Gray Shore: Looking at the ACA in the Era of Trump by Memo Diriker

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November 2016 has come and gone. Now, we have a new President and a new faces in the U.S. Congress. The Republicans may have won it all but now, they are facing the daunting task of delivering on their various (costly) promises while simultaneously respecting the conservative values they hold dear. No GOP promise has been repeated as often and as loudly as the one to repeal the Affordable Care Act (ACA), otherwise known as “Obamacare.”

Not surprisingly, Republicans in both the House and Senate have moved rapidly to set in motion the process for repealing the ACA but they seem to have not much of an idea with what to replace it. Every option available to them seems to have a different booby trap attached to it. While the senior leaders of the Republican Party are unanimous in their desire to repeal the ACA, they are most definitely not unified as to what will take its place. Whatever they solution they might be able to craft, they are assured of vigorous opposition from Democrats in Congress and from a very wide range of stakeholder groups throughout the nation.

To make the process even more complicated, the policy direction the new White House wishes to take with the replacement part of Repeal and Replace is not very clear. We are now finding out that some of the staunchest supporters of the new President were not aware that the “Obamacare” they so loudly opposed was the same as the Affordable Care Act that they seem to like quite a bit. The choices are not very good:

Should coverage be denied due to pre-existing conditions? Most Americans oppose this.
Should children over 18 be excluded from policies? Most families like this benefit.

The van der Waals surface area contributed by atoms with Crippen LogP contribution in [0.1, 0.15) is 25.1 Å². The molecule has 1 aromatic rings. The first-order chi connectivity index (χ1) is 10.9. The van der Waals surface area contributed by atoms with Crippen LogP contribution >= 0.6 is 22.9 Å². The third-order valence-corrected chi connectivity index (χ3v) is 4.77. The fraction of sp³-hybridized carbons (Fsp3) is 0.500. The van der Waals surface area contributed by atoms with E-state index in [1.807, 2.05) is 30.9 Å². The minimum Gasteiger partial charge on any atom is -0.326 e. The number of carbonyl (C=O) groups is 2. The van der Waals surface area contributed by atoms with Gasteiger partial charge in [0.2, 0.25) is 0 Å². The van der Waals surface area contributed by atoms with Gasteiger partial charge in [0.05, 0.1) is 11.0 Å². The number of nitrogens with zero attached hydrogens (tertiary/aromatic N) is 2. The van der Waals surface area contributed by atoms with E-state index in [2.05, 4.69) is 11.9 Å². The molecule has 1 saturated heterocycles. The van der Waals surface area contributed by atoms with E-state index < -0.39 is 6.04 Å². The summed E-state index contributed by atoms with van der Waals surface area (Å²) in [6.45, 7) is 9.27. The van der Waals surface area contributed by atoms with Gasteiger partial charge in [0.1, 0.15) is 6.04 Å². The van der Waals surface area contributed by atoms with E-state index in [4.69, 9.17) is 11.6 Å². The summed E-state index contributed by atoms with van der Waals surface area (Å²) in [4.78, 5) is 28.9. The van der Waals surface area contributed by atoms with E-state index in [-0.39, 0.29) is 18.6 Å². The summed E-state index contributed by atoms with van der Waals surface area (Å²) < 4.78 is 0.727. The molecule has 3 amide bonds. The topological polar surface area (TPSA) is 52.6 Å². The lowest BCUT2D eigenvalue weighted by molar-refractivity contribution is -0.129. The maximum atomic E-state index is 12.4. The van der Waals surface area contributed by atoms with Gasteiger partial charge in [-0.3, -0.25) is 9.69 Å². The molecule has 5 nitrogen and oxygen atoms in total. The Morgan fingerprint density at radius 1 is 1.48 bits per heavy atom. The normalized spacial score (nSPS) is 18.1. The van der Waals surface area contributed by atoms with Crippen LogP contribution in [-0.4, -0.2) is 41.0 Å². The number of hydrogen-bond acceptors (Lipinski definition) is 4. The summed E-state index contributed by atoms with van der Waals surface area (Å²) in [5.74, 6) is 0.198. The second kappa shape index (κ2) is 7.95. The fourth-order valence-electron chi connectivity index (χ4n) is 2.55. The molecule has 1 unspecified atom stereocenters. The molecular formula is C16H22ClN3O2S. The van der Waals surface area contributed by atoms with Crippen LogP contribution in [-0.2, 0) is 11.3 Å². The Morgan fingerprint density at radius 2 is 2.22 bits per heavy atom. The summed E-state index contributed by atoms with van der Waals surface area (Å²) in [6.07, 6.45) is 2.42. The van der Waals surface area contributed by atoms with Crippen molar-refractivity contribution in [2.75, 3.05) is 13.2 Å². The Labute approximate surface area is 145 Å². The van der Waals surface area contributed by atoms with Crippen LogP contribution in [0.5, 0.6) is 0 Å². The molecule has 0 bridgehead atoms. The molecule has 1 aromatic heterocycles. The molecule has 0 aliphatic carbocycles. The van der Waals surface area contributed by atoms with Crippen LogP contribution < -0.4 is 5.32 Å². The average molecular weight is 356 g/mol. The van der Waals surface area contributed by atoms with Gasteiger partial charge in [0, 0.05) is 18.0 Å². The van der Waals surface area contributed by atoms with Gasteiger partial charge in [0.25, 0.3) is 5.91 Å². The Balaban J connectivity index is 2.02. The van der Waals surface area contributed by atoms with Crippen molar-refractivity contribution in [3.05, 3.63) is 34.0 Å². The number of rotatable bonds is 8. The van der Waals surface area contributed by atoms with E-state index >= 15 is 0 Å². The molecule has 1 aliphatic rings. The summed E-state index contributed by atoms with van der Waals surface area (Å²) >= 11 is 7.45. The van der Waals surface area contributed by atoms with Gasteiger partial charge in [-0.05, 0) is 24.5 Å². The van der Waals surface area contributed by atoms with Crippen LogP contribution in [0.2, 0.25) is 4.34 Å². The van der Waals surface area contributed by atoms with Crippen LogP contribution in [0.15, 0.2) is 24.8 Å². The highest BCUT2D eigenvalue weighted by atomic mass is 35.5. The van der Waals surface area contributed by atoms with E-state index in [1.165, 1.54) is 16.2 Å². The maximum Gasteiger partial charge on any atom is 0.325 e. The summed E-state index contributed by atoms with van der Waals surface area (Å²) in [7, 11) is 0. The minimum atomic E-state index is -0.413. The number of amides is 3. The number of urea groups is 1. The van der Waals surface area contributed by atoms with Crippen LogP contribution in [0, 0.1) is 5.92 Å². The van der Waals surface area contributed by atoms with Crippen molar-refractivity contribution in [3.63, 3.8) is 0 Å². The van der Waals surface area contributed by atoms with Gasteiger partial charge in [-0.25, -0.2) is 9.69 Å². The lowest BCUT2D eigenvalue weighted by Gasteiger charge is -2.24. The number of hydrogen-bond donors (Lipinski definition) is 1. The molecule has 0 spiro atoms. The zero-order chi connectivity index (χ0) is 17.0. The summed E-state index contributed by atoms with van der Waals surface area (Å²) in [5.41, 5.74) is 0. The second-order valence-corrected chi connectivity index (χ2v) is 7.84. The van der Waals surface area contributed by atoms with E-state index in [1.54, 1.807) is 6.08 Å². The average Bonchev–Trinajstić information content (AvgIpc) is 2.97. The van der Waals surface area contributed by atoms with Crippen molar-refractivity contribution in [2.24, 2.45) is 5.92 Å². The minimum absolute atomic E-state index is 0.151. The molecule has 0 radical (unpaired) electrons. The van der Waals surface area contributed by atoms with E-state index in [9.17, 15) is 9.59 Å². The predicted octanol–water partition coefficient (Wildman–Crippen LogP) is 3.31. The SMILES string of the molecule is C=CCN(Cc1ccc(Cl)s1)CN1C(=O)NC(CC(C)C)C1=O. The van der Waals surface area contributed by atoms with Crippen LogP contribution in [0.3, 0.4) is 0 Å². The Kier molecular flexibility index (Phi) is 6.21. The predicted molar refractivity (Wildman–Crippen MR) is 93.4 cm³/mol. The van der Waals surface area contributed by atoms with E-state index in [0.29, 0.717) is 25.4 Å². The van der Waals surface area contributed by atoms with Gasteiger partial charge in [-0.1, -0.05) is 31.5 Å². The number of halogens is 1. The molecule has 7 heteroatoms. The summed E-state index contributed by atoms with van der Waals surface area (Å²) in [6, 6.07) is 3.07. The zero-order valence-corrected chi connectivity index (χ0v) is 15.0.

Should the individual tax mandate be removed? Budgetary implications of this are phenomenal.
Should coverage amounts and categories be reduced? Seems to be a No-Win solution.
Should the high risk-pools replace the current policies? This is a bad solution with high costs.
Are Health Savings Accounts the answer? Not for millions who do not earn enough.

Another aspect of the replacement process is that Republicans can only repeal parts of Obamacare that have to do with budget measures. They will need at least eight Democrats in the Senate for replacing part of all of the ACA. The likelihood of Democrats collaborating in the replacement of their signature achievement has got to be pretty low.

Earlier, some GOP senators introduced a bill that would allow states to keep the ACA if they so choose but most Democrats are opposed to this bill that they label “Chaos.” Based on early indications, it is clear that the head winds against replacement will come from all corners, including within the GOP itself. Yes, Republicans want to get rid of the Affordable Care Act, but not all of them are ready to accept the consequences hurting people or adding to the deficit.

Finally, none of the current talk about repealing and replacing the ACA includes the need to reform the way we do healthcare here in the United States. At over $3.3 trillion a year or over $10,000 for each man, woman, and child in this country, we spend at least 50% more on healthcare than the next highest spending country (France) as a percentage of our GDP. Are our health outcomes 50% better? The answer is NO! Among the top 10 industrialized nations, we are dead last in healthcare outcomes. These outcomes include: Quality, Access, Efficiency, Equity, and Wellness. So, what is the one big difference between us and the other nine? Universal healthcare!

Dr. Memo Diriker is the Founding Director of the Business, Economic, and Community Outreach Network (BEACON). BEACON is the premier business and economic research and consulting unit of the Franklin P. Perdue School of Business at Salisbury University. BEACON is home to the award winning Community Visioning, ShoreTRENDS, GraySHORE, ShoreENERGY, GNAppWorks, and Bienvenidos a Delmarva initiatives and a proud partner of the GeoDASH initiative.

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Letters to Editor

  1. Muriel Cole says:

    Excellent summary, and thought provoking.

  2. Gren Whitman says:

    How can we end this debate over health care and provide health insurance for all?
    By including everyone who wishes to join in a proven health insurance system — Medicare!

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